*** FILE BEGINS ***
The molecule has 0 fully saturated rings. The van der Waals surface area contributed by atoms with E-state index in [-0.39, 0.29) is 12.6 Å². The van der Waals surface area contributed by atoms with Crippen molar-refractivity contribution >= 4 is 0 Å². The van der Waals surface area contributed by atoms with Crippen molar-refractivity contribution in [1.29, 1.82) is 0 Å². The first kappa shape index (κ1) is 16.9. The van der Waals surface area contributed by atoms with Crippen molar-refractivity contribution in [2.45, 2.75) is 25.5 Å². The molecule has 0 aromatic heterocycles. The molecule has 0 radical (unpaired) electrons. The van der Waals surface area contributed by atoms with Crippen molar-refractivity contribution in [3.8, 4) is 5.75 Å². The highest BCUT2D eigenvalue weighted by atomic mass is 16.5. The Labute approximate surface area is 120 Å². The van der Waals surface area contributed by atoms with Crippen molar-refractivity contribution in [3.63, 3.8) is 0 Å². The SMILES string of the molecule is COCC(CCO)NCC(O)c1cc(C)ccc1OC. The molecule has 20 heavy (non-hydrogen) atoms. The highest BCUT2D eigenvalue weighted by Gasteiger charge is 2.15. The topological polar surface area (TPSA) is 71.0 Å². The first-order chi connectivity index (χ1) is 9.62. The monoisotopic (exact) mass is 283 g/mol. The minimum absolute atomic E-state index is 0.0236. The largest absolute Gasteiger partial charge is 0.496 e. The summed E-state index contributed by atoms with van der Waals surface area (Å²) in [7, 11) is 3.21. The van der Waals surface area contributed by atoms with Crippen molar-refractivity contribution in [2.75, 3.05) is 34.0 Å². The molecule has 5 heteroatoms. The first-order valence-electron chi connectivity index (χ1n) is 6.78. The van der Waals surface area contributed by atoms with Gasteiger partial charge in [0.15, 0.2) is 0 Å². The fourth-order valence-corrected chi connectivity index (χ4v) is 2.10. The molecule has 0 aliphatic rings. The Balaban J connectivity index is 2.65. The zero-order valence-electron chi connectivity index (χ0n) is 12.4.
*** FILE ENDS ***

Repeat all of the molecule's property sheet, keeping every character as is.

The molecule has 0 fully saturated rings. The van der Waals surface area contributed by atoms with E-state index in [-0.39, 0.29) is 12.6 Å². The van der Waals surface area contributed by atoms with Crippen molar-refractivity contribution >= 4 is 0 Å². The van der Waals surface area contributed by atoms with Crippen molar-refractivity contribution in [1.29, 1.82) is 0 Å². The first kappa shape index (κ1) is 16.9. The van der Waals surface area contributed by atoms with Crippen molar-refractivity contribution in [2.45, 2.75) is 25.5 Å². The molecule has 0 aromatic heterocycles. The molecule has 0 radical (unpaired) electrons. The van der Waals surface area contributed by atoms with Crippen molar-refractivity contribution in [3.8, 4) is 5.75 Å². The highest BCUT2D eigenvalue weighted by atomic mass is 16.5. The Labute approximate surface area is 120 Å². The van der Waals surface area contributed by atoms with Crippen molar-refractivity contribution in [3.63, 3.8) is 0 Å². The SMILES string of the molecule is COCC(CCO)NCC(O)c1cc(C)ccc1OC. The molecule has 20 heavy (non-hydrogen) atoms. The highest BCUT2D eigenvalue weighted by Gasteiger charge is 2.15. The topological polar surface area (TPSA) is 71.0 Å². The first-order chi connectivity index (χ1) is 9.62. The monoisotopic (exact) mass is 283 g/mol. The minimum absolute atomic E-state index is 0.0236. The largest absolute Gasteiger partial charge is 0.496 e. The summed E-state index contributed by atoms with van der Waals surface area (Å²) in [7, 11) is 3.21. The van der Waals surface area contributed by atoms with Crippen molar-refractivity contribution in [2.75, 3.05) is 34.0 Å². The molecule has 5 heteroatoms. The first-order valence-electron chi connectivity index (χ1n) is 6.78. The van der Waals surface area contributed by atoms with Gasteiger partial charge in [0.15, 0.2) is 0 Å². The fourth-order valence-corrected chi connectivity index (χ4v) is 2.10. The molecule has 0 aliphatic rings. The Balaban J connectivity index is 2.65. The zero-order valence-electron chi connectivity index (χ0n) is 12.4.